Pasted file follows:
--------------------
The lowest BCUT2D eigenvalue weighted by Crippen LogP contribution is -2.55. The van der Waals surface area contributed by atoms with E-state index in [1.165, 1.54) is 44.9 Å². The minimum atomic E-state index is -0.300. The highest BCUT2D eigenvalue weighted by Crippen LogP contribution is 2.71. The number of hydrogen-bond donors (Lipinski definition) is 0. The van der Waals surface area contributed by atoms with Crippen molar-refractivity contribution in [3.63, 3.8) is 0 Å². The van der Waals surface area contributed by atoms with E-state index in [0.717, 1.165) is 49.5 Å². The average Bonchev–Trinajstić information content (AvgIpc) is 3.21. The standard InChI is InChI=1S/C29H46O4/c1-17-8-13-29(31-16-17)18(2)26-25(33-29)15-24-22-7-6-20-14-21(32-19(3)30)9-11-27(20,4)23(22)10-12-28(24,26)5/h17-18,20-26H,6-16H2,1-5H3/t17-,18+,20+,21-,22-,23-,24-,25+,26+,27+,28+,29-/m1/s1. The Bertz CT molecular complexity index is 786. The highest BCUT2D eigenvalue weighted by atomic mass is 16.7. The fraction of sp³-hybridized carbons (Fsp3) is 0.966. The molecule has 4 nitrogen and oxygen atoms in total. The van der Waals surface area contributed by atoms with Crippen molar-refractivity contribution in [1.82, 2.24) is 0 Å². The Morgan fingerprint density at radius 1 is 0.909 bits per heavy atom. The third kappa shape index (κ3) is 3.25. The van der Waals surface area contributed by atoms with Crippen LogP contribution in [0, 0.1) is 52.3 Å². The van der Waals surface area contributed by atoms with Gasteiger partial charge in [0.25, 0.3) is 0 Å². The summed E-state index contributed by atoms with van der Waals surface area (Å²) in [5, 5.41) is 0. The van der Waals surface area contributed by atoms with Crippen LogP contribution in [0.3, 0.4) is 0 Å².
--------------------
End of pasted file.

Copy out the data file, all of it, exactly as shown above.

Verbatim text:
The lowest BCUT2D eigenvalue weighted by Crippen LogP contribution is -2.55. The van der Waals surface area contributed by atoms with E-state index in [1.165, 1.54) is 44.9 Å². The minimum atomic E-state index is -0.300. The highest BCUT2D eigenvalue weighted by Crippen LogP contribution is 2.71. The number of hydrogen-bond donors (Lipinski definition) is 0. The van der Waals surface area contributed by atoms with Crippen molar-refractivity contribution in [3.63, 3.8) is 0 Å². The van der Waals surface area contributed by atoms with E-state index in [0.717, 1.165) is 49.5 Å². The average Bonchev–Trinajstić information content (AvgIpc) is 3.21. The standard InChI is InChI=1S/C29H46O4/c1-17-8-13-29(31-16-17)18(2)26-25(33-29)15-24-22-7-6-20-14-21(32-19(3)30)9-11-27(20,4)23(22)10-12-28(24,26)5/h17-18,20-26H,6-16H2,1-5H3/t17-,18+,20+,21-,22-,23-,24-,25+,26+,27+,28+,29-/m1/s1. The Bertz CT molecular complexity index is 786. The highest BCUT2D eigenvalue weighted by atomic mass is 16.7. The fraction of sp³-hybridized carbons (Fsp3) is 0.966. The molecule has 4 nitrogen and oxygen atoms in total. The van der Waals surface area contributed by atoms with Crippen molar-refractivity contribution in [1.82, 2.24) is 0 Å². The Morgan fingerprint density at radius 1 is 0.909 bits per heavy atom. The third kappa shape index (κ3) is 3.25. The van der Waals surface area contributed by atoms with Crippen LogP contribution in [0, 0.1) is 52.3 Å². The van der Waals surface area contributed by atoms with Gasteiger partial charge in [0.25, 0.3) is 0 Å². The summed E-state index contributed by atoms with van der Waals surface area (Å²) in [5, 5.41) is 0. The van der Waals surface area contributed by atoms with Crippen LogP contribution in [0.3, 0.4) is 0 Å².